Secrets of a Master:
Bob Bly on How to Overcome Price Resistance When Selling High-Priced Information Products

When selling specialized information products – newsletters, conferences, online services – we are often asking prices that are many multiples of what trade publishers charge for books and magazines. The higher the price, the more the prospect is likely to experience "sticker shock" – a resistance to paying that much money for information, no matter how much he wants it.

Fortunately, there are a number of promotional techniques that can help us overcome sticker shock and get people to pay the hefty prices we are asking for these specialized print, fax, or Internet information services:

  1. Make an apples-to-oranges comparison. Don't compare your newsletter to another newsletter; compare it to another information resource, such as private consultation or expensive training. Promotions for Georgetown's American Speaker compare the $297 price to the $5,000 a top speechwriter would charge to write just one speech. Leeb's Index Options Alert notes that the $2,950 it charges for its options-trading fax service is like paying a 2.95% fee on a $100,000 managed-options account – and that it's actually lower than the total fee such a managed account would charge.
  2. Spread out the payments. Rodale and Franklin Mint are well aware of the sales-closing benefits of offering several smaller payments vs. one large lump sum. One publisher of financial fax advisory services costing thousands of dollars found offering subscriptions on a quarterly basis reduced sticker shock and increased sales. If yours is an Internet service, consider offering it for so much a month with credit card payment on a till forbid basis. After all, which sounds better – "$19.95 a month" or "$240 for one year of service"?
  3. State the price in terms that make it seem smallest. Even if you want full payment up front, state the price in your promotion in terms that make it seem smaller. A $197 annual subscription, for instance, gives the buyer access to vital information for just 54 cents a day. Warning: Divide the price by length of service or subscription, but avoid a price-per-book or price-per-page comparison. Reason: Specialized information products always have a higher price-per-page than the trade books or periodicals with which the buyer will invariably make a comparison.
  4. Value the component parts. If you are selling an options trading course for $200, list the individual elements and show that the retail prices of each (videos, workbook, telephone hotline, Web site access) add up to much more than $200 – therefore, the course buyer is getting a great deal. Even better: Position one or two of the product elements as premiums the buyer can keep even if he returns the product or cancels the subscription. Offering "keeper" premiums usually increases response. Example: Instead of selling your 8-cassette audio album for $69, say it is a 6-cassette album for $69, then position the other two cassettes as premiums.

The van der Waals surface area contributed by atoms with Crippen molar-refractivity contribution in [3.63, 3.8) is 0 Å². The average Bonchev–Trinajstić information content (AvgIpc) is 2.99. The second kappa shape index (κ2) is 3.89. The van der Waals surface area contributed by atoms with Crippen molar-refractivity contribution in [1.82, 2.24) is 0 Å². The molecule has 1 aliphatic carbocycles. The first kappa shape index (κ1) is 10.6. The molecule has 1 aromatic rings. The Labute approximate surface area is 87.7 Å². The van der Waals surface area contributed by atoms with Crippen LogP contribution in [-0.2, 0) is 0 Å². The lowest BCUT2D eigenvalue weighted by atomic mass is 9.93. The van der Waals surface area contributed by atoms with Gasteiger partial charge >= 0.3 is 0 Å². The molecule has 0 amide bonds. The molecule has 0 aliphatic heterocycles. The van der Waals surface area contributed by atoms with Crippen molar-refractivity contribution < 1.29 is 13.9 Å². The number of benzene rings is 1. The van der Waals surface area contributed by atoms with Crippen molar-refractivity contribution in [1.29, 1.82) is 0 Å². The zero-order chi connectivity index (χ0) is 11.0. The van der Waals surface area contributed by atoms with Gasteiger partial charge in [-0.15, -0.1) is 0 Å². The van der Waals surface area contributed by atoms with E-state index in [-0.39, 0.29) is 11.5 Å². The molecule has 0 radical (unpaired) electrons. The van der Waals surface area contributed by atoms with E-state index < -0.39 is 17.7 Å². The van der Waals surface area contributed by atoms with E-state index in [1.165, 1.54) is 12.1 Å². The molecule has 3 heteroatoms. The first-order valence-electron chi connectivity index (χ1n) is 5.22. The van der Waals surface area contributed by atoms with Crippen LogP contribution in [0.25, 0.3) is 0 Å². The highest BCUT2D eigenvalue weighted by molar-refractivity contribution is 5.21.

5. Add an element that cannot easily be priced by the buyer. A loose-leaf service, for instance, faces a built-in resistance from the buyer: "Why is it X dollars if it's just a book?" Supplements help differentiate it from regular books, but publishers have found it even more effective to include a CD-ROM with the notebook. The CD-ROM is perceived as a high-value item with an indeterminate retail price (software on CD-ROM can cost anywhere from $19 to $499), so it destroys the "book to book" comparison between a loose-leaf and an ordinary book.
  6. Show the value or return in comparison to the price. Demonstrate that the fee you charge is a drop in the bucket compared to the value your product adds or the returns it generates. If your service helps buyers pass regulatory audits, talk about the cost of failing such an audit – fines, penalties, even facilities shutdowns. If your manual on energy efficiency in buildings cuts heating and cooling costs 10 to 20% a year, the reader with a $10,000 fuel bill for his commercial facility will save $1,000 to $2,000 this year and every year – more than justifying the $99 you are asking for the book.
  7. Find a solution with your pocket calculator. With intelligent manipulation, you can almost always make the numbers come out in support of your selling proposition. Example: A high-priced trading advisory specializes in aggressive trades with profits of around 20 to 30% with average holding periods of less than a month. The challenge: Overcome resistance to paying a big price for modest-sounding returns. Solution: Dramatize the profits the subscriber can make with numerous quick trades. Copy reminds readers: "If you could earn 5% each month for the next 10 years, a mere $10,000 investment would compound to a whopping $3.4 million. At 10%, it would be an almost unimaginable $912 million!"
  8. Pre-empt the price objection. Most mailings for expensive products build desire and perceived value, then reveal price once the customer is sold. An opposite approach is to state price up front and use the exclusivity of a big number to weed out non-prospects. Example: "This service is for serious investors only. It costs $2,500 a year. If that price scares you, this is not for you." An element of exclusivity and snob appeal is at work here.
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Published: July 30, 2001

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